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Silock
06-07-2008, 02:55 PM
http://www.medicalnewstoday.com/articles/110157.php

I'd never heard of this until now, so I apologize if this is a repost. Just something to be aware of if you're around children at the pool this summer.

Johnny Jackson, a 10-year-old American boy from South Carolina, died at home on Sunday from "dry drowning" more than an hour after going swimming and walking home with his mother. The sad event highlights a little known danger that parents and child carers should be aware of, that drowning can kill hours after being submersed in water.

Johnny's mother, Cassandra Jackson, told NBC News in a story broadcast on the TODAY show on Thursday that:

"I've never known a child could walk around, talk, speak and their lungs be filled with water."

Johnny must have got some water in his lungs while he was swimming in his local pool at Goose Greek, South Carolina. He didn't show any signs of respiratory distress, but he had an accident in the pool and "soiled himself", said the TODAY report. He then walked home with his mother and sister.

His mother said she bathed him and he told her he felt sleepy. When she went to check on him later she saw his face was covered in a "spongy white material". He was rushed to hospital but it was too late.

According to the latest figures, about 3,600 Americans died from drowning in 2005, said the US Centers for Disease Control and Prevention (CDC), including a small percentage that die up to 24 hours later because of water entering the respiratory system. A not insignificant number of the victims are children who died after having a bath.

Dr Daniel Rauch, pediatrician at New York University Langone Medical Center, who spoke to Meredith Vieira on the TODAY show, said there are three important signs that parents and carers should look out for: difficulty breathing, extreme tiredness, and changes in behaviour. All three symptoms result from the brain not getting enough oxygen because of water in the lungs.

It would seem that Johnny was showing two of these: tiredness and change in behaviour (the soiling accident in the pool). Rauch expressed sympathy for parents, because it is very difficult to spot these symptoms in children, especially small children, who can change mood very quickly and get tired easily from rushing around and playing.

However, if your child has these symptoms and has been swimming, you should take him or her to an emergency department to get checked out. If there is water in a lung, the doctors put a tube into the lung and force oxygen through under pressure. The lung then heals itself in time.

Drowning is a significant cause of disability and death, wrote Dr Suzanne Moore Shepherd in an article published in eMedicine earlier this year. Moore is Associate Professor, Department of Emergency Medicine, at the Hospital of the University of Pennsylvania and Director of Education and Research, PENN Travel Medicine.

According to Moore, drowning is defined as:

"death secondary to asphyxia while immersed in a liquid, usually water, or within 24 hours of submersion".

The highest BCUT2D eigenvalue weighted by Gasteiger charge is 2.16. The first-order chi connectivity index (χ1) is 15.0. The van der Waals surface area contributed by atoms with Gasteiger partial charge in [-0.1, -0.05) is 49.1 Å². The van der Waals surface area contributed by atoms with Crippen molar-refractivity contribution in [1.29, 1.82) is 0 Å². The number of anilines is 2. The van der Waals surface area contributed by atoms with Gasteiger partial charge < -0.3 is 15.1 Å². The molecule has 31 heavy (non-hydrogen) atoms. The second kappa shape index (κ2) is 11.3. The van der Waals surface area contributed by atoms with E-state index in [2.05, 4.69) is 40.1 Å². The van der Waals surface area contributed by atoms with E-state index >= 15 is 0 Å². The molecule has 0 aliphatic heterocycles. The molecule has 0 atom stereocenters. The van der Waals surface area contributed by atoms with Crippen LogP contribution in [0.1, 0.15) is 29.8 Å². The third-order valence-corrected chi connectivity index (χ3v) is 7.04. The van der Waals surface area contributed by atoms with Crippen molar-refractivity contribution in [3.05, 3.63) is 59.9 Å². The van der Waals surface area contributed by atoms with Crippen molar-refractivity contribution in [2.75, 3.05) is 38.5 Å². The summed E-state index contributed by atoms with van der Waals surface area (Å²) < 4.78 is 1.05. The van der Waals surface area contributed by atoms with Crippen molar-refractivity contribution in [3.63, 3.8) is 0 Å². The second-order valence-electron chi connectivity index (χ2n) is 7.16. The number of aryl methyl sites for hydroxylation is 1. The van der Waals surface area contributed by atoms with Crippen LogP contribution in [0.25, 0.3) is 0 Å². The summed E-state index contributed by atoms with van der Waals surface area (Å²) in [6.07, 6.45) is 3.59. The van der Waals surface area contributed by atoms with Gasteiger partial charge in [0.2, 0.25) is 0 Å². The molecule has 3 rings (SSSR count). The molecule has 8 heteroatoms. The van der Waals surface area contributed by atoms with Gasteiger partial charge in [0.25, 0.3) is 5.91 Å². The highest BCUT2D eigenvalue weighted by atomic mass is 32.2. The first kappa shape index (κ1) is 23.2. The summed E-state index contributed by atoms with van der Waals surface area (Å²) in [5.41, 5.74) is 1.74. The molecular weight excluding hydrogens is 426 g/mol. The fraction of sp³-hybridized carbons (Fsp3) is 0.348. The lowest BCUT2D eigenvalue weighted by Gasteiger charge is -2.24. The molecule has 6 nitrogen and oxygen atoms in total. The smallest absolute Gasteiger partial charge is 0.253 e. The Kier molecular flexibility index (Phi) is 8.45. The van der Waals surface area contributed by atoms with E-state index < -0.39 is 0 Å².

The phrase "within 24 hours of submersion" includes what has been more commonly termed "dry drowning", where the victim gets water in the lungs but does not drown straight away, like Johnny, they could walk home and die later.

It is not easy to get hold of statistics on drowning, because there has been confusion about what constitutes drowning, and bringing research together under one term.

At the 2002 World Congress on Drowning, held in Amsterdam, a group of experts suggested a new consensus definition for drowning in order to reduce the confusion over the large number of terms and definitions, currently exceeding 20, that have appeared in the literature. This would remove the terms "wet drowning, dry drowning, active or passive drowning, near-drowning, secondary drowning, and silent drowning" from the literature, said Moore.

Having a universal single definition would help to make the study and analysis of drowning in its various forms more effective, which would lead to better surveillance and prevention.

Unfortunately for Cassandra Jackson, this was not the case, and she probably wishes she had known earlier what she has learned since her son's tragic death. She said Johnny "was very loving, full of life", he was "my little man", she said.

Source:TODAYshow.com, eMedicine.com, CDC.

Written by: Catharine Paddock, PhD
Copyright: Medical News Today

ArrowheadHawk
06-07-2008, 03:14 PM
Wow. That is horrible.

Baconeater
06-07-2008, 03:17 PM
Wow, I had no idea that was possible. Scary.

keg in kc
06-07-2008, 03:17 PM
I had no idea that was possible.

Easy 6
06-07-2008, 03:18 PM
Yeah, seen this on the news the other day...how sad...his very first time to the pool, :(. His poor mom was just heartbroken in the interview i watched.

I've never even heard of such a thing.

Be watchful, all of you parents.

Ultra Peanut
06-07-2008, 03:30 PM
That suu*******s. Jesus.

Fruit Ninja
06-07-2008, 04:06 PM
Thats ****ing horrible. Sucks when a mother/father see their kids die. Shouldnt ever happen. :(

KevB
06-07-2008, 04:09 PM
Yeah, seen this on the news the other day...how sad...his very first time to the pool, :(. His poor mom was just heartbroken in the interview i watched.

I've never even heard of such a thing.

Be watchful, all of you parents.

I agree, but what the hell do you watch for? What kid doesn't seem to be drinking in half the pool when they swim? That's just flat scary.

StcChief
06-07-2008, 04:11 PM
new to me....how the hell.

Silock
06-07-2008, 04:13 PM
I agree, but what the hell do you watch for? What kid doesn't seem to be drinking in half the pool when they swim? That's just flat scary.